Commentary | 21 May 2012

Europe: heavy weather heads this way

In an opinion piece in The Australian Financial Review, Professorial Fellow Warwick McKibbin argues that the timing of the carbon tax and fiscal turnaround could not be worse for the Australian economy.

Australian Financial Review, 21 May 2012, p. 55

  • Warwick McKibbin

In an opinion piece in The Australian Financial Review, Professorial Fellow Warwick McKibbin argues that the timing of the carbon tax and fiscal turnaround could not be worse for the Australian economy.

Australian Financial Review, 21 May 2012, p. 55

  • Warwick McKibbin

Executive Summary

Events in Europe this week point to a rapid end game for Greece in the euro zone. While the underlying economics have been driving Europe towards an inevitable restructuring of the single currency, the timing is being driven by politics.


The move towards anti-austerity in France, Greece and elsewhere means that the requirements for plan A – making crisis countries adjust to lower debt levels through fiscal contraction and debt write- offs, with a firewall provided by the European Central Bank – cannot work. The problem is that everything inside the firewall could sustain unnecessary burns.


Lack of competitiveness in southern Europe and the inability of countries to endure fiscal austerity under a fixed exchange rate will cause serious damage and negative growth. The European banking system cannot withstand this event without substantial bank recapitalisation. The lack of real adjustment has made the problem worse as every month has passed without governments recognising the fundamental problems.


One crucial issue, especially for Australia, is the spillover we can expect from a crisis in Europe to the rest of the world. Direct trade spillovers are negative because a weaker Europe means fewer imports by Europe and so fewer exports to countries outside Europe.


Another problem is that because European banks finance 80 per cent of world trade, a European banking crisis may cause not only a freezing of debt markets, but also a sudden cessation of the finance of global trade. This must be avoided at all costs. We can only hope the IMF and national governments already have a plan for this situation.


Spillover through balance sheet linkages across countries is also likely to be important, although perhaps less important than they were directly after the Lehman Brothers' collapse in 2008.


Surely counterparty risk is better understood today, given this crisis has been expected for the past two years. Perhaps there will be fewer surprises in the global financial system compared with the global financial crisis, but there is still a risk that the financial problems discovered in 2008 are not resolved.


A third major spillover channel is direct contagion through a loss of confidence in the global economy. This is likely to be sharply negative and will cause problems for countries such as Australia where the currency has conventionally been a risk play. Australia's consumers are more pessimistic than most, and the current state of federal politics makes this worse.


A fourth spillover channel is positive for non-European economies. This is the reallocation of capital from Europe to elsewhere in the global economy. If this capital can be absorbed it will be a shift from negative return activities in Europe into high-return activities, particularly in emerging economies.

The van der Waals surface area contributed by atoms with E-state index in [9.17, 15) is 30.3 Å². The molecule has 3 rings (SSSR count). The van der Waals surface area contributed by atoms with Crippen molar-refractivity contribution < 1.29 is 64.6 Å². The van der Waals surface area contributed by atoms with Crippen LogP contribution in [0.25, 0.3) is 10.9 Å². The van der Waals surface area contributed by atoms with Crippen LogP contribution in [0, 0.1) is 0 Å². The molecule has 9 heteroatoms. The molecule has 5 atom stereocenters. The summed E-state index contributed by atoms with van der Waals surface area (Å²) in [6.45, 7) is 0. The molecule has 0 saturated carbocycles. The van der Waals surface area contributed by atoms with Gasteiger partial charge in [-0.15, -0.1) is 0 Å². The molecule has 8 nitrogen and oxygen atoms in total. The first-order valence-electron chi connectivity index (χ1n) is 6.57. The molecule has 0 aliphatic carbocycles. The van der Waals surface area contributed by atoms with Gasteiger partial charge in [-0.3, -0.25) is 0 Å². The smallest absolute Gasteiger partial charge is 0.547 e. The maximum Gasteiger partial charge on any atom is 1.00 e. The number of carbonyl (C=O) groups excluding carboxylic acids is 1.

This effect emerges strongly in modelling of the crisis scenario in Europe. If the loss of confidence disappears quickly, global trade financing continues, and financial markets keep functioning, the rebound in Asia and Australia within a year of the crisis could be substantial.


Overall there are many more negatives from a European crisis in the short term, but the effects for Australia are likely to be positive in the medium term. This depends crucially on what happens in Asia, but China is in a good position to respond to the crisis domestically. It also depends on which policies Australia follows.


Right now, the Australian economy faces a perfect storm. The federal government has bet that a crisis in Europe will not happen during the 2012-13 financial year.


The financial year starts on July 1, when a carbon tax set four times above the world price begins to raise input costs, particularly energy costs. No amount of compensation changes the economic negativity of this shock.


At the same time, the budget seeks to turn the fiscal position around by up to 4 per cent of gross domestic product within one year. This is touted as a record adjustment.


It is likely that the timing and scale of both of these economic reforms could not have been worse. Hopefully, the national interest will dominate the need to keep some highly risky political promises.


There are important lessons for Australian policymakers from this episode. One is not to lock in government outlays based on forecast revenue streams that are highly uncertain. Another is not to design domestic policies that rely on the outcome of highly uncertain political processes in the global economy, particularly when it comes to climate change.


Unsound political decisions have put the global economy into a dangerous position. Australia has wandered aimlessly down this same path thanks largely to a minority government. In the wash-up of events over the next several years, one hopes that some of those responsible for putting Australia unnecessarily in the eye of a perfect storm are held to account.